Johannesburg, South Africa. The last time I met a guy at a McDonald’s establishment was in circa 2001, then I was a virgin and a journalism student in the dark really about my purpose in life. He was my first real boyfriend and everyone in the class knew how besotted I was with him. Perhaps it was his cold ocean blue eyes, his gait, his smile or the way his blonde hair seemed permanently peppered with dandruff, or maybe it was the fact that I seemed to think everyone wanted to be his girlfriend, whatever the reason I felt lucky to be the chosen one. He asked me out for coffee after class, an invitation I welcomed since I couldn’t afford any of MacDonald’s offerings and additionally it would mean spending some time with him. He was really serious s and I wondered what was on his mind. “It’s not working” he said to me. “What is not working?” I asked naively. “us” he said trying really hard not to break my heart. I was considered to be a “sweet” girl. “What do you mean?” I asked confused. “Well will you come to my grandparent’s house? They are going away for two weeks while we’re on holiday will you come and visit me? hang out?” he asked an impossible question. “You know I can’t” I said trying to think of what excuse I could give my parents for sleeping over at a stranger’s place. I couldn’t think of one and actually I was not yet ready to do the deed so I had to accept that our four weeks of stolen kisses by the bridge on my way to catch a taxi home or the stolen kisses, looks and smiles before, during and after lectures was basically over. “Yeah so, it’s not going to work out … please don’t cry” he said looking around as if someone could hear the sound of my tears dripping into my now cold coffee. “It’s not you it’s me” He said growing more concerned, but it proved hard to form words between the warm vapour foaming behind my ears and throat. “Do you want a napkin?” he asked. A napkin? I repeated … wondering why he would offer me a napkin in public – images of a baby in a napkin crying from some mysterious irritation flooded my mind. I looked up. “Oh a serviette” I said taking it and smiling at the tragic comedy of it all.
These were the emotions that suddenly welled up inside me as I sat opposite artist and writer Wesley Pepper at a 24hr McDonald’s on Gandhi square, in downtown Johannesburg. He along with about 40 artists formed a fine artist collective, late last year to take full control of their own work, and he wanted to tell me all about it. The collective must be working – the group will be exhibiting their work at Constitutional Hill on the 11 of April. “I think that’s my purpose” said Pepper who has had an 8 year career in the publishing industry, himself a published author with three books under his name. In 2004 he established his own publishing company called ” Reunited Siblings” in response to a r growing demand for alternative creative outlets for writers artists, you name it. “I never wondered what I would do with my life, I always knew that I would be in the arts and that the work I would do would be good’ he said. “Getting artists together in a room and working on a collective creative project that’s my purpose.”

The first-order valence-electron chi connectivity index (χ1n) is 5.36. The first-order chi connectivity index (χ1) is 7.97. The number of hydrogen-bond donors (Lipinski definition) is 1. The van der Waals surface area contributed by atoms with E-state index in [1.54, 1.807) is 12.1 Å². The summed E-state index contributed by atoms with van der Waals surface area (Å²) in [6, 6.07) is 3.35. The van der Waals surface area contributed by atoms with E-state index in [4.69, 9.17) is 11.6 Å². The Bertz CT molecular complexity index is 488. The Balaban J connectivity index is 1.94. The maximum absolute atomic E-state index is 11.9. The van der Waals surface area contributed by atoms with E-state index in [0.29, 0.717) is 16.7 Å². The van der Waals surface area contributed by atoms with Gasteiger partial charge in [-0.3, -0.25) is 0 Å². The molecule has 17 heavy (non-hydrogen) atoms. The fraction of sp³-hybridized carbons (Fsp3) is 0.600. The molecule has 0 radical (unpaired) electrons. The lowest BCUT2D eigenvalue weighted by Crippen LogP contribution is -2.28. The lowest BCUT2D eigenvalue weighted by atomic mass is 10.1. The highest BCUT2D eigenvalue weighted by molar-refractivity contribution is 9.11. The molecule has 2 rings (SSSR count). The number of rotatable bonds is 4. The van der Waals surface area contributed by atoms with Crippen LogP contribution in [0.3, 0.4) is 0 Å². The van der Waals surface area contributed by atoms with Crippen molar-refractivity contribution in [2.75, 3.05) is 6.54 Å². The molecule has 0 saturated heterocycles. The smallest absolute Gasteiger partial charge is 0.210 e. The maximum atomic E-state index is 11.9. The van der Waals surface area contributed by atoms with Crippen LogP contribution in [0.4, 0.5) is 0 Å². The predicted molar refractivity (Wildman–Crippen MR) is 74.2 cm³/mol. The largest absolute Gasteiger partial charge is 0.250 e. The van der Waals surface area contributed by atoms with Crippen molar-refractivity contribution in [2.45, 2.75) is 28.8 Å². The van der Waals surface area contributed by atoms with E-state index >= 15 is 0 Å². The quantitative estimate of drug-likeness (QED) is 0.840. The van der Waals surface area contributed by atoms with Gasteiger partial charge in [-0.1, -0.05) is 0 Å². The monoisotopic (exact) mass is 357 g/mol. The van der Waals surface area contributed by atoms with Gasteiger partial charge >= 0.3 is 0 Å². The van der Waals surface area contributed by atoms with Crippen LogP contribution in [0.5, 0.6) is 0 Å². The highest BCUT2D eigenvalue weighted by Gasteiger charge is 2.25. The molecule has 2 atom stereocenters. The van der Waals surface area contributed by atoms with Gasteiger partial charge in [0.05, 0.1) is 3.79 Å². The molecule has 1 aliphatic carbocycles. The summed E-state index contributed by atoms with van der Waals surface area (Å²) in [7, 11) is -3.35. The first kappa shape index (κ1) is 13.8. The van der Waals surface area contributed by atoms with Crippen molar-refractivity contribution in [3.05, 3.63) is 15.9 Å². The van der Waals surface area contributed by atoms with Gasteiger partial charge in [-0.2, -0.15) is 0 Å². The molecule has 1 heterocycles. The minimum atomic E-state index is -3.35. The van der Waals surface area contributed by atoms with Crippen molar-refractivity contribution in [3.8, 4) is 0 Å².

The exhibition titled: Afrika Rea Bolela ( literal English translation Africa We are Talking) is the brain child of Pepper and his co-curator collaborator artist Molefi Thwala, whose work he has the utmost respect for. “I’ve always wanted to collaborate with Molefi, I like how he works conceptually”. The theme for the exhibition is not so light-hearted though. It’s about that hefty document which forms the bedrock of South Africa’s constitution: The bill of rights. “My work is always political, I have to be political” he said smiling at his own genius. “We really got a good deal at the constitutional court to showcase our work” his smile now widening.
Pepper is inspired by life, people and music but street art is what gets him going and the exhibition draws a lot of inspiration from street art. “We live in a world of short attention spans, twitter, face book etc and I think street art is most effective in getting people’s attention or whatever message you want across” He says his face suddenly lightening up. “In a given day you are guaranteed at least that 600 people will see your work and a few might think about it, but it will touch at least one person’s life”. His statement brought to mind quote by one of my great loves American writer James Baldwin when he said “You write in order to change the world…if you alter, even by a millimeter the way people look at reality, then you can change it” I live by his words.
Pepper is surprisingly very honest about the works. “I expected the work to be more daring, more experimental “ He said adding that he understands “Because we get used to how we do things and get settled into our comfort zones and often artists don’t understand the dynamics of evolving “He said removing an invisible stain on the table with his thumb and index finger. “If all the black artists would decide to things for themselves the industry would get a serious awakening, a serious wake-up call”. “It’s very cool “ he continued as if realizing for the first time that I was sitting in front of him “ It’s very cool to see something which was just an idea come to life, becoming real, it’s very cool and I think we’re on the right track. We just need someone with a big wallet”.
As we parted outside Macdonald’s into our separate city boxes, yellow morning sun-rays beamed through concrete pillars, catching light and glimmering on green leaves, glass, Perspex walls, the city was alive and I was alive in it. So you can imagine my surprise when I caught a glimpse of that sweet girl smiling back at me and found that though a little wiser, she had not lost her innocence after all.
Afrika Rea Bolela: A mixed media exhibition is on at the Constitutional Court (ConHill)t, Johannesburg on the 11 of April.
Catch it if you can.